Past, Current and Future Trends in Human Computer Interaction

Für das Alumni-Magazin meiner ehemaligen Hochschule, der ESB Reutlingen, habe ich einen Fachartikel zu einem meiner persönlichen Lieblingsthemen – Mensch-Computer-Interaktion – verfasst, der in Ausgabe 07/2017 des „Europolitan, The ESB Reutlingen Alumni Quarterly“ erschienen ist. Hier gibt es einen kleinen Teaser.

Human Computer Interaction (HCI) is an area that emerged originally from the field of Computer Science in the early 1980s with a focus on cognitive science and human factors engineering [Carroll, 2017]. In the 1970s the only humans interacting with computers were information technology experts and file card typers which changed with the emergence of the personal computer that made everyone a potential computer user. The lack in usability highlighted its deficiencies for those who wanted to use the PC as a professional or private tool. It became clear that progress in computing relied on better usability for which understanding and empowering users are the key factors. The International Standards Organization has been working on specifying the key elements and since the ratification of ISO 9241-11 in 1998, it defines a product to be usable if it supports the user to achieve specified goals with effectiveness, efficiency and satisfaction in the context of use [ISO,1998].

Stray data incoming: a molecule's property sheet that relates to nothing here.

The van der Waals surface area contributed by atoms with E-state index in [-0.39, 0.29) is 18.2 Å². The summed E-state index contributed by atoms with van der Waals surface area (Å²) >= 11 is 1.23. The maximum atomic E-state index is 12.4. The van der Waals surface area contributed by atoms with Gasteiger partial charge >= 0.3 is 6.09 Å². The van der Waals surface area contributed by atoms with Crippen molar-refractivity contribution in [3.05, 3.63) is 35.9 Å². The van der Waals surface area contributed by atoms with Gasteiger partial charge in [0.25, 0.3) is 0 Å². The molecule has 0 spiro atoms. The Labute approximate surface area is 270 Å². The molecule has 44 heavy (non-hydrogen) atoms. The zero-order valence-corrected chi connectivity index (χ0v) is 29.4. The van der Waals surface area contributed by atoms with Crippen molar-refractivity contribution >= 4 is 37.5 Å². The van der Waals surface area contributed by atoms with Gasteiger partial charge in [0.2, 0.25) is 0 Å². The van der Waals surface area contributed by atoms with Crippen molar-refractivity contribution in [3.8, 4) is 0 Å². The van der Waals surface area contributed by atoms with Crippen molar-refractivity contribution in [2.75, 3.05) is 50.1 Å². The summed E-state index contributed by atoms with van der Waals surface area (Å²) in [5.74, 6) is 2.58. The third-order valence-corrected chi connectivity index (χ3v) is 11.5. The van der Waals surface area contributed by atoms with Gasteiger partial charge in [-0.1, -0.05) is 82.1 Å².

HCI studies the interaction modalities between humans and computers investigating challenges related to the design and implementation of the interface between humans and computers [Montuschi et al., 2014]. The field of HCI has grown rapidly in the last three decades uniting professionals from various disciplines which produced a large variety of different paradigms and conceptions. HCI integrates all these different perspectives from psychology, design, cognitive science and information technology. HCI study programs train many different types of professionals: user experience designers, interaction designers, user researchers, user interface designers, usability engineers, user interface developers, information architects to name a few…

[Der vollständige Artikel ist im „Europolitan, The ESB Reutlingen Alumni Quarterly“ erschienen (Ausgabe 07/2017). Mehr Informationen zur Publikation…]